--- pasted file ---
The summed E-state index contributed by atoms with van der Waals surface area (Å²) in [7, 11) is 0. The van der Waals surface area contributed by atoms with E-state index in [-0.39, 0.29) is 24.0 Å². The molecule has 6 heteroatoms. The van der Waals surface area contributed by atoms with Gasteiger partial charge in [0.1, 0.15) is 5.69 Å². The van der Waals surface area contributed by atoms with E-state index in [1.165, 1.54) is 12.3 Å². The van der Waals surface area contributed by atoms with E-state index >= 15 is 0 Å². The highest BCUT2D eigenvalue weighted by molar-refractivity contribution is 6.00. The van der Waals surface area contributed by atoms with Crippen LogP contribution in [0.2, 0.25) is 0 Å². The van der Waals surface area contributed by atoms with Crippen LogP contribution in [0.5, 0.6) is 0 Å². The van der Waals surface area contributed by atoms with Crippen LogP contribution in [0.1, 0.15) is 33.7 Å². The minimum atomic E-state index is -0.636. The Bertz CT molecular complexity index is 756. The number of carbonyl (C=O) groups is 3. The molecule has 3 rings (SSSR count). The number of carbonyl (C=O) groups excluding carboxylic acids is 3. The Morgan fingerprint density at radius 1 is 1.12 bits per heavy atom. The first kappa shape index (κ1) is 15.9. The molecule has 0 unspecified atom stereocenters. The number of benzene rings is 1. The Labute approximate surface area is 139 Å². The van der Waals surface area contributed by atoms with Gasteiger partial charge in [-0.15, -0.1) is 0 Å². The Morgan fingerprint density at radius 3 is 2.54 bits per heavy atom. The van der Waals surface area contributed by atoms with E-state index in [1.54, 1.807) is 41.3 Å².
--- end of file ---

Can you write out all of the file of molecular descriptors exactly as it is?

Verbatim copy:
The summed E-state index contributed by atoms with van der Waals surface area (Å²) in [7, 11) is 0. The van der Waals surface area contributed by atoms with E-state index in [-0.39, 0.29) is 24.0 Å². The molecule has 6 heteroatoms. The van der Waals surface area contributed by atoms with Gasteiger partial charge in [0.1, 0.15) is 5.69 Å². The van der Waals surface area contributed by atoms with E-state index in [1.165, 1.54) is 12.3 Å². The van der Waals surface area contributed by atoms with E-state index >= 15 is 0 Å². The highest BCUT2D eigenvalue weighted by molar-refractivity contribution is 6.00. The van der Waals surface area contributed by atoms with Crippen LogP contribution in [0.2, 0.25) is 0 Å². The van der Waals surface area contributed by atoms with Crippen LogP contribution in [0.5, 0.6) is 0 Å². The van der Waals surface area contributed by atoms with Crippen LogP contribution in [0.1, 0.15) is 33.7 Å². The minimum atomic E-state index is -0.636. The Bertz CT molecular complexity index is 756. The number of carbonyl (C=O) groups is 3. The molecule has 3 rings (SSSR count). The number of carbonyl (C=O) groups excluding carboxylic acids is 3. The Morgan fingerprint density at radius 1 is 1.12 bits per heavy atom. The first kappa shape index (κ1) is 15.9. The molecule has 0 unspecified atom stereocenters. The number of benzene rings is 1. The Labute approximate surface area is 139 Å². The van der Waals surface area contributed by atoms with Gasteiger partial charge in [-0.15, -0.1) is 0 Å². The Morgan fingerprint density at radius 3 is 2.54 bits per heavy atom. The van der Waals surface area contributed by atoms with E-state index in [1.54, 1.807) is 41.3 Å².